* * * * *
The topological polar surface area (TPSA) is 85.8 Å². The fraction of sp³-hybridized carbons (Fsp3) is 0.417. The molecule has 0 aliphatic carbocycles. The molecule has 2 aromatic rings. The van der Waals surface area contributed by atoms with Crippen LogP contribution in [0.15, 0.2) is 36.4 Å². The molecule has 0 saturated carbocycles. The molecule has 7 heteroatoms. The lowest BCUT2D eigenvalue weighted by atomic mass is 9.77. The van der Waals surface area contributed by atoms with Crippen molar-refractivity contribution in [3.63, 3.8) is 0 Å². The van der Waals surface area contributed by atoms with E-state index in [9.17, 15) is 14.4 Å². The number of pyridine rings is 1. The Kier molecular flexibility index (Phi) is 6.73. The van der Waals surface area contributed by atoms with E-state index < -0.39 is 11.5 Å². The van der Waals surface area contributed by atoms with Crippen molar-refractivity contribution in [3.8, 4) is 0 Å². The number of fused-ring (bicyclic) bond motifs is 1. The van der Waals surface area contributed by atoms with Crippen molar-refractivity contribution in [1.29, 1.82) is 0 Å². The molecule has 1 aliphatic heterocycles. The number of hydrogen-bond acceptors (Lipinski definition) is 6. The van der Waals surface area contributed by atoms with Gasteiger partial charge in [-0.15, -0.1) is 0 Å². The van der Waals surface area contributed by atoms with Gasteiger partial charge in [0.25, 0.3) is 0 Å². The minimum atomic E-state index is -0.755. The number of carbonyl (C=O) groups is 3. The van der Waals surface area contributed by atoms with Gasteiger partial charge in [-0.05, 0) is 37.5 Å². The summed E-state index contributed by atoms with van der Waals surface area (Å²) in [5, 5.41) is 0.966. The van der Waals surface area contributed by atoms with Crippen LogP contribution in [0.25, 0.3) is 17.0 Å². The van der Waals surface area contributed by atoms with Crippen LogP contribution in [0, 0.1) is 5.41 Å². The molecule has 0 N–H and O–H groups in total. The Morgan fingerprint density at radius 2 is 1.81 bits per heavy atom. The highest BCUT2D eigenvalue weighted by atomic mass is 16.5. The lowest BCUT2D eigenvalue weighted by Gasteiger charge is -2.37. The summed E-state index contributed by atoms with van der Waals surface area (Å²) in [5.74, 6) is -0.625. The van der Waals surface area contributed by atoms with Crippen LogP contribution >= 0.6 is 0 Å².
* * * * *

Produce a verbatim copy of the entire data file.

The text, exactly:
The topological polar surface area (TPSA) is 85.8 Å². The fraction of sp³-hybridized carbons (Fsp3) is 0.417. The molecule has 0 aliphatic carbocycles. The molecule has 2 aromatic rings. The van der Waals surface area contributed by atoms with Crippen LogP contribution in [0.15, 0.2) is 36.4 Å². The molecule has 0 saturated carbocycles. The molecule has 7 heteroatoms. The lowest BCUT2D eigenvalue weighted by atomic mass is 9.77. The van der Waals surface area contributed by atoms with Crippen molar-refractivity contribution in [3.63, 3.8) is 0 Å². The van der Waals surface area contributed by atoms with E-state index in [9.17, 15) is 14.4 Å². The number of pyridine rings is 1. The Kier molecular flexibility index (Phi) is 6.73. The van der Waals surface area contributed by atoms with E-state index < -0.39 is 11.5 Å². The van der Waals surface area contributed by atoms with Crippen molar-refractivity contribution in [3.8, 4) is 0 Å². The number of fused-ring (bicyclic) bond motifs is 1. The van der Waals surface area contributed by atoms with Crippen molar-refractivity contribution in [1.29, 1.82) is 0 Å². The molecule has 1 aliphatic heterocycles. The number of hydrogen-bond acceptors (Lipinski definition) is 6. The van der Waals surface area contributed by atoms with Gasteiger partial charge in [-0.15, -0.1) is 0 Å². The van der Waals surface area contributed by atoms with Gasteiger partial charge in [0.25, 0.3) is 0 Å². The minimum atomic E-state index is -0.755. The number of carbonyl (C=O) groups is 3. The van der Waals surface area contributed by atoms with Gasteiger partial charge in [-0.05, 0) is 37.5 Å². The summed E-state index contributed by atoms with van der Waals surface area (Å²) in [5, 5.41) is 0.966. The van der Waals surface area contributed by atoms with Crippen LogP contribution in [0.25, 0.3) is 17.0 Å². The van der Waals surface area contributed by atoms with Crippen LogP contribution in [0, 0.1) is 5.41 Å². The molecule has 0 N–H and O–H groups in total. The Morgan fingerprint density at radius 2 is 1.81 bits per heavy atom. The highest BCUT2D eigenvalue weighted by atomic mass is 16.5. The lowest BCUT2D eigenvalue weighted by Gasteiger charge is -2.37. The summed E-state index contributed by atoms with van der Waals surface area (Å²) in [5.74, 6) is -0.625. The van der Waals surface area contributed by atoms with Crippen LogP contribution >= 0.6 is 0 Å².